Archive for June 26th, 2017

Award-winning essayist, editor Brian Doyle, 1956-2017: “Something is opening in me, some new eye.”

Monday, June 26th, 2017
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I heard recently of the death of writer Brian Doyle. I didn’t know him. I didn’t think I knew him. But someone later mentioned that he had been editor of the estimable Portland Magazine, and a memory came back. Someone had suggested years ago that I contact him. I think it was to propose some sort of article about Nobel poet Czesław Miłosz. Earlier this month, I retrieved the exchange of emails from my oldest email account and reread them. We corresponded in 2005, and had a phone conversation. Nothing came of it, and I can’t remember why. I wish something had. He died in May at the age of 60, from complications related to brain cancer.

Under his leadership. the magazine was consistently been ranked among the best university magazines in the country and in 2005 received Newsweek’s Sibley Award as the top university magazine in America. He was nominated for the Oregon Book Award nine times, and finally won last October for his novel, Martin Marten.

“Naked as a baby…”

He learned last November that he had a brain tumor. When people asked how they could “help,” he replied, “”Be tender to each other. Be more tender than you were yesterday.” Then he underwent surgery for what he referred to as “a big honkin’ brain tumor”.

In an email sent to faculty and staff announcing his death,  University President Mark Poorman wrote: “He was a man filled with a sense of humanity and wonder, who was interested in everyone’s story and who saw everyone’s potential. His warmth, humor, and passion of life will be deeply missed and his loss will be acutely felt here and beyond The Bluff.”

From a writer at The Beacon, this time a student, Rachel Rippetoe:

Sometimes I think we all relate to each other like characters in a TV show with no stakes, wandering around a living room set with no fear that the floor might fall through. Every once in awhile, you meet someone who shakes you by the shoulders and reminds you that we’re all standing on a precipice, bits of rock slowly eroding underneath the sneakers we bought at Macy’s for half price.

He had these eyes that curved around his cheeks, issuing an earnest and acute plea for humanity upon anyone who meets them. His voice cracked and crooned and he swayed on the balls of his feet, all the while those hands stayed in his pockets, only unleashed when his most abundant and resounding message was hurled at an audience that couldn’t have been anything but enthralled by him.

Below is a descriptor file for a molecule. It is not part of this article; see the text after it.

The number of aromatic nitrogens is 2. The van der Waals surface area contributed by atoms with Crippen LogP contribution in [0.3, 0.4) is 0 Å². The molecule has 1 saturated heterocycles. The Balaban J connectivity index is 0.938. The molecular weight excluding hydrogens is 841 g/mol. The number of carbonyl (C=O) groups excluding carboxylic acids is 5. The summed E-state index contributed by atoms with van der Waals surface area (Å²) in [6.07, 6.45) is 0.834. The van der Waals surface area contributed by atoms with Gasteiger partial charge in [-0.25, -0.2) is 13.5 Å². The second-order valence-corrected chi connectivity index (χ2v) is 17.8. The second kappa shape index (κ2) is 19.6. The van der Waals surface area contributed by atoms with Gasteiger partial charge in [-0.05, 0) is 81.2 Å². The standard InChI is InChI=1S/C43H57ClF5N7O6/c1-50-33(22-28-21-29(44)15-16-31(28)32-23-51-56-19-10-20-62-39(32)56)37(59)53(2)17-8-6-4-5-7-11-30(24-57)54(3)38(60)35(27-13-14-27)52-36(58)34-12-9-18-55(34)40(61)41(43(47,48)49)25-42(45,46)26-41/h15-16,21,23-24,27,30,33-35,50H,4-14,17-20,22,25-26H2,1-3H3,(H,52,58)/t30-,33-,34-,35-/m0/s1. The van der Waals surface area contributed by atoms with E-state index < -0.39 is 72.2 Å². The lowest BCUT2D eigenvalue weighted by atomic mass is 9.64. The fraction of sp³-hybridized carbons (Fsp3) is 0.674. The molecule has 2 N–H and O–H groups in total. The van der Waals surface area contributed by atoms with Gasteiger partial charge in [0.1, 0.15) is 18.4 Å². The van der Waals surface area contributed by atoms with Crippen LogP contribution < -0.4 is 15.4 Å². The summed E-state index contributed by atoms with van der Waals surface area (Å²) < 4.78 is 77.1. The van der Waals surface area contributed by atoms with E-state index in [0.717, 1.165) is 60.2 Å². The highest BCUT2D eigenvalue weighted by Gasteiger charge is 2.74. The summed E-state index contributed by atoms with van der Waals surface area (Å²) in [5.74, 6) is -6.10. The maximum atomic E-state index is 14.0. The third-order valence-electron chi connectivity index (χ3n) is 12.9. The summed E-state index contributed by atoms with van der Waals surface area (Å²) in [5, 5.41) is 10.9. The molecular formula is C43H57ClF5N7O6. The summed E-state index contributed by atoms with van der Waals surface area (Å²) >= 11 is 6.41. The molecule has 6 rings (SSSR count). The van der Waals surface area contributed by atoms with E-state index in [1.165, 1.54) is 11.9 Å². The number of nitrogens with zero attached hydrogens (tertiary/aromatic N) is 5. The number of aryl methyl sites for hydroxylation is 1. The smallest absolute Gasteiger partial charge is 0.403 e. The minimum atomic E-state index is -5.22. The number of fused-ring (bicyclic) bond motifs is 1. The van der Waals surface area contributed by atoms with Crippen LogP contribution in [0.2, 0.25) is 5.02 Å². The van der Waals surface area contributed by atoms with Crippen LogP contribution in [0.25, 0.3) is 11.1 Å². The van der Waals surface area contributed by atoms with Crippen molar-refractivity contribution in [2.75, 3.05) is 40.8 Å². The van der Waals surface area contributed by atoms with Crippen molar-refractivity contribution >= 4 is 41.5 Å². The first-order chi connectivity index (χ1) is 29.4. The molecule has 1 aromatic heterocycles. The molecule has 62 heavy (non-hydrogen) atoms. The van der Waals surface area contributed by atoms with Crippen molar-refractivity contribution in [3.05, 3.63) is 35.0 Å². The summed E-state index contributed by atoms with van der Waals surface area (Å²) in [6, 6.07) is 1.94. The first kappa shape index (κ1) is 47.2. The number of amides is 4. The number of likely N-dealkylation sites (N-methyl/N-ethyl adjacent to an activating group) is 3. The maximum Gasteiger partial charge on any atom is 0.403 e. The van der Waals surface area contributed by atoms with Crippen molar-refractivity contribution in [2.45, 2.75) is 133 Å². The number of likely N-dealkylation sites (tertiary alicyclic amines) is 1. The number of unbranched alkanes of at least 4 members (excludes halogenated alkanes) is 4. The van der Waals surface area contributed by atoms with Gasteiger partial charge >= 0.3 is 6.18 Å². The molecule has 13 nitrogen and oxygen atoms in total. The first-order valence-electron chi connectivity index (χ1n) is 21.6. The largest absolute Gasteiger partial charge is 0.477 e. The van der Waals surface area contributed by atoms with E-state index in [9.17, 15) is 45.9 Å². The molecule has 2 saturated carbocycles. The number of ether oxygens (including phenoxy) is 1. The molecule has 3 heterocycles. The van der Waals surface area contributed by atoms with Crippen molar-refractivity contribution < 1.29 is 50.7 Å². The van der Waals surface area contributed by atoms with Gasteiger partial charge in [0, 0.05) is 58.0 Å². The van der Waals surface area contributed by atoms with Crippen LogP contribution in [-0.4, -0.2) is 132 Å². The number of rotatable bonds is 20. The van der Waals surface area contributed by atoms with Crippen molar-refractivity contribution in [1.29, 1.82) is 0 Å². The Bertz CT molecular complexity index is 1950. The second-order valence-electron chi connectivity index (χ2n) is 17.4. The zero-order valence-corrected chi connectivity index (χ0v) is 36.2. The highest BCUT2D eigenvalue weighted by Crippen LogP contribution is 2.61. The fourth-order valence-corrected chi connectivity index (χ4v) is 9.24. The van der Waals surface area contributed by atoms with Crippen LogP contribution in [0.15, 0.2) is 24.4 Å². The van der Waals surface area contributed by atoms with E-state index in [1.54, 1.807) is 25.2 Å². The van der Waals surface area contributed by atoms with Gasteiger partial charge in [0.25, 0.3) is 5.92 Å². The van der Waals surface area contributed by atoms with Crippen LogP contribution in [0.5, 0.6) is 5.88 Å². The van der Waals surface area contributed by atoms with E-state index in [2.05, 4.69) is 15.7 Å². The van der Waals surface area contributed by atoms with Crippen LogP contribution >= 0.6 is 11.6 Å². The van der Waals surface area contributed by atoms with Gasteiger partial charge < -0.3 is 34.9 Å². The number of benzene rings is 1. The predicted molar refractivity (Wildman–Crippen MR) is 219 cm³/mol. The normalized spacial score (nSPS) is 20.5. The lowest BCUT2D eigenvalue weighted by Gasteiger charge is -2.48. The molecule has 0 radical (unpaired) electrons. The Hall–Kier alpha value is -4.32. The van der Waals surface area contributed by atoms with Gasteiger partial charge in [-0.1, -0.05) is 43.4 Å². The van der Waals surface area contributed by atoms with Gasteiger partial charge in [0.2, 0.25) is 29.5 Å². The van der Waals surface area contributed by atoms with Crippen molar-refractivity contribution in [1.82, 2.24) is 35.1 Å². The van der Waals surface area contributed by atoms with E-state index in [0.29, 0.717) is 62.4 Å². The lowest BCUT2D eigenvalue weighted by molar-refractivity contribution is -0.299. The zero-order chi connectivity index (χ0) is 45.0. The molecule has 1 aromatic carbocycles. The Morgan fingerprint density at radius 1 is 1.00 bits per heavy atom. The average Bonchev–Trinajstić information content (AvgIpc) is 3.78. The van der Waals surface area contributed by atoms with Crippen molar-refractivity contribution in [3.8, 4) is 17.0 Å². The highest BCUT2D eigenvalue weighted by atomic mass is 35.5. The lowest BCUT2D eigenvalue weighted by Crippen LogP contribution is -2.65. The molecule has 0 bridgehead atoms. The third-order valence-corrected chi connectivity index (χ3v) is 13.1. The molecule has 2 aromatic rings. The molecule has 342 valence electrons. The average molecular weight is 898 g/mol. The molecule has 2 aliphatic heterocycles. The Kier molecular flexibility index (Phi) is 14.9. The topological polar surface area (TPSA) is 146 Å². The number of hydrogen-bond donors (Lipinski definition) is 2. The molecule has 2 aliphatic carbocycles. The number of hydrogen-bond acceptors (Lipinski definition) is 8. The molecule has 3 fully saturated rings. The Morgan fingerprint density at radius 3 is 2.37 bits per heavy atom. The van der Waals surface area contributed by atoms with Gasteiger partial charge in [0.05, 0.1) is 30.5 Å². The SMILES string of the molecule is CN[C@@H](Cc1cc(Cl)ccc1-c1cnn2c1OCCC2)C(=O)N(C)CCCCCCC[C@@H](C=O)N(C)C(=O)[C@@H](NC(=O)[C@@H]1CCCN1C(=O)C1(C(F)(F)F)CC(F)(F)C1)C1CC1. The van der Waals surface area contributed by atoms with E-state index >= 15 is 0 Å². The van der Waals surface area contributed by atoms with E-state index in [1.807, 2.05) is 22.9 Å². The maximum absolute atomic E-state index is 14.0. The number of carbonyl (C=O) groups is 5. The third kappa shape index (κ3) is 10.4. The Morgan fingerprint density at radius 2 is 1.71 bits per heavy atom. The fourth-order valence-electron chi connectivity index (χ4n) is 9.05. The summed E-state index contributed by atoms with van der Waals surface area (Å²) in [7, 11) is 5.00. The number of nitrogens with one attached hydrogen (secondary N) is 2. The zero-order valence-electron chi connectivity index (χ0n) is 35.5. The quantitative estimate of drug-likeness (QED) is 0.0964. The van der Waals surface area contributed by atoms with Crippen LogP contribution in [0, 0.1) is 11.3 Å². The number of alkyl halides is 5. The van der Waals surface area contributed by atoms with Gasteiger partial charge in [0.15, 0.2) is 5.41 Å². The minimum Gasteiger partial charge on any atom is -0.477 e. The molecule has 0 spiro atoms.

The essayist Dinty Moore posted this quote from him on Facebook: “You can brick up your heart as stout and tight and hard and cold and impregnable as you possibly can and down it comes in an instant, felled by a woman’s second glance, a child’s apple breath, the shatter of glass in the road, the words I have something to tell you, a cat with a broken spine dragging itself into the forest to die, the brush of your mother’s papery ancient hand in the thicket of your hair, the memory of your father’s voice early in the morning echoing from the kitchen where he is making pancakes for his children.”

Now here’s the thing. I was cleaning out the garage today, always a major undertaking, and throwing out boxes and boxes of papers and magazine, and then the magazine pictured at right fell out of a pile in a box that had been untouched for over a decade. Brian had sent it to me in 2005, during those discussions for an article that never happened. And inside the front cover was his short editor’s essay called “Word Less,” on silence. It concludes:

“I rise earlier and earlier in these years. I don’t know why. Age, sadness, a willingness to epiphany. Something is opening in me, some new eye. I talk less and listen more. Stories wash over me all day like tides. I walk through the bright wet streets and every moment a story comes to me, people hold them out to me like sweet children, and I hold them squirming and holy in my arms, and they enter my heart for a while, and season and salt and sweeten that old engine, and teach me humility and mercy, the only lessons that matter, the language I most wish to learn; a tongue best spoken wordlessly, with your hands clasped in prayer and your heart as naked as a baby.”

Oddly, I hadn’t read the mini-essay or the article he wrote for that particular issue. The moment of our connection passed, and I went on to other things. But I will, now.